EU advises member states on which tourists to admit as borders reopen
Member states of the European Union should only allow tourists in from countries that can prove their coronavirus outbreaks are under control, the European Commission said in guidance released Wednesday.
The big picture: Countries reporting some of the highest coronavirus death tolls in Europe — the U.K., Italy and Spain — are taking different approaches in their phased efforts to reopen their economies, and will likely do the same with travel.
- Of note: If EU countries follow the guidelines, Americans would not be welcome as tourists — since deaths have continued to rise in the U.S. and testing is still not considered fully adequate. The State Department has advised Americans to avoid international travel.
- NIAID director Anthony Fauci has testified that he expects testing to be at an adequate level by the end of the summer or early fall.
- The White House declined to comment.
What they're saying: The core requirement that EU members should follow when allowing foreigners is epidemiological proof from their country that the spread of COVID-19 has "significantly decreased" and stabilized, according to the Commission.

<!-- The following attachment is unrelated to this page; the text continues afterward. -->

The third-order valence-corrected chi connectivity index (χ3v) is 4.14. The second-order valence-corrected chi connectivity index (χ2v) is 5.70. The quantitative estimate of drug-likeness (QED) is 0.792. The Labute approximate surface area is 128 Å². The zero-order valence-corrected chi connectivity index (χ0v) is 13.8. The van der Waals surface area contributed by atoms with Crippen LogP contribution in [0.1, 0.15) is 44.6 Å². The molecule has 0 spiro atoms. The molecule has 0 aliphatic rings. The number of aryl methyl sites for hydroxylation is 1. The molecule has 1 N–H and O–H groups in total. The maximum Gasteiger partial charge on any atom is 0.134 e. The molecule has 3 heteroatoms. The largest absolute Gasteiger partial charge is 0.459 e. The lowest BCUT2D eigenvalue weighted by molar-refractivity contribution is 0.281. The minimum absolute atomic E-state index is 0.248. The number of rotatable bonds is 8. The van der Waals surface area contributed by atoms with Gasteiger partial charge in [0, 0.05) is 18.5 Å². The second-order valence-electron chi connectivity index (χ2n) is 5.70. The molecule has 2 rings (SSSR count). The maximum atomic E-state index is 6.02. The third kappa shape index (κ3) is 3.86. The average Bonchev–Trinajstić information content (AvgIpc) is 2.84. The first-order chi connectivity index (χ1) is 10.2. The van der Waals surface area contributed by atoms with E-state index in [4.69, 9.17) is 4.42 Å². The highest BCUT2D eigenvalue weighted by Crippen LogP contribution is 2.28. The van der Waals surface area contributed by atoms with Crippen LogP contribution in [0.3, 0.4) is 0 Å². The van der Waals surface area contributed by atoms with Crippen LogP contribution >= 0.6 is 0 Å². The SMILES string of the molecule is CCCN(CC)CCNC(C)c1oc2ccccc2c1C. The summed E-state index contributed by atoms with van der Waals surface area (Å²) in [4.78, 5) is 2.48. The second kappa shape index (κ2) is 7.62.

- Hospitals must be able to handle tourists and locals in case of an infection spike.
- Local surveillance that monitors tourist activity should be in place.
- Contact tracing, which the EU has released separate guidelines for, should be robust and the gathered information should be shareable between countries.
What's happening: Spain and Italy began reopening their economies this month by emphasizing industry over retail in detailed plans. Both countries dealt with large-scale outbreaks before the U.K. and issued social distancing directives early on.
- In contrast, U.K. Prime Minister Boris Johnson's address on reopening the country was decried as confusing and vague, as he changed the country's message from "stay at home" to "stay alert" and offered few details — before releasing more extensive guidance the next day.
- Infections have plateaued in the U.K., while Italy is seeing a decrease and Spain has recorded a small uptick after a decline, according to leading models from the Institute for Health Metrics and Evaluation.
The bottom line: "Until a vaccine is available, the needs and benefits of travel and tourism need to be weighed against the risks of a resurgence of cases requiring a reintroduction of confinement measures," the EU's report says.